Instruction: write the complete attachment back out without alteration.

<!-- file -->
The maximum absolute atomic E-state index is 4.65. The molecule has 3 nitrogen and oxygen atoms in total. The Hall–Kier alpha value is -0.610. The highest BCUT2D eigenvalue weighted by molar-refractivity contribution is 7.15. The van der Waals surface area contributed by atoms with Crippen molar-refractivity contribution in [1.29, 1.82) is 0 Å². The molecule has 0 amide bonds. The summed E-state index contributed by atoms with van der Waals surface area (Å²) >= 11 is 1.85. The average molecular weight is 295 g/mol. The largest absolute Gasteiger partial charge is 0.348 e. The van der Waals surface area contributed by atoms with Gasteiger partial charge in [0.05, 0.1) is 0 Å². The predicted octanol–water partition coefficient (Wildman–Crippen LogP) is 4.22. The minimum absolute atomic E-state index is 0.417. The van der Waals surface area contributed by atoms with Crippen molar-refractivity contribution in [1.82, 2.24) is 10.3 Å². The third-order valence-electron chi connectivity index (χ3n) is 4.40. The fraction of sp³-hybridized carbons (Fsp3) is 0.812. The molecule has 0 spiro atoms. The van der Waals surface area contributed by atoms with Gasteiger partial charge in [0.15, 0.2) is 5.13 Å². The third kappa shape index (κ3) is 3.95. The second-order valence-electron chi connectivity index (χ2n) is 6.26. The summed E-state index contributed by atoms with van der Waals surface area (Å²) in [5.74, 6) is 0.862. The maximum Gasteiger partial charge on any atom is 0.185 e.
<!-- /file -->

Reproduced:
The maximum absolute atomic E-state index is 4.65. The molecule has 3 nitrogen and oxygen atoms in total. The Hall–Kier alpha value is -0.610. The highest BCUT2D eigenvalue weighted by molar-refractivity contribution is 7.15. The van der Waals surface area contributed by atoms with Crippen molar-refractivity contribution in [1.29, 1.82) is 0 Å². The molecule has 0 amide bonds. The summed E-state index contributed by atoms with van der Waals surface area (Å²) >= 11 is 1.85. The average molecular weight is 295 g/mol. The largest absolute Gasteiger partial charge is 0.348 e. The van der Waals surface area contributed by atoms with Gasteiger partial charge in [0.05, 0.1) is 0 Å². The predicted octanol–water partition coefficient (Wildman–Crippen LogP) is 4.22. The minimum absolute atomic E-state index is 0.417. The van der Waals surface area contributed by atoms with Crippen molar-refractivity contribution in [1.82, 2.24) is 10.3 Å². The third-order valence-electron chi connectivity index (χ3n) is 4.40. The fraction of sp³-hybridized carbons (Fsp3) is 0.812. The molecule has 0 spiro atoms. The van der Waals surface area contributed by atoms with Gasteiger partial charge in [0.15, 0.2) is 5.13 Å². The third kappa shape index (κ3) is 3.95. The second-order valence-electron chi connectivity index (χ2n) is 6.26. The summed E-state index contributed by atoms with van der Waals surface area (Å²) in [5.74, 6) is 0.862. The maximum Gasteiger partial charge on any atom is 0.185 e.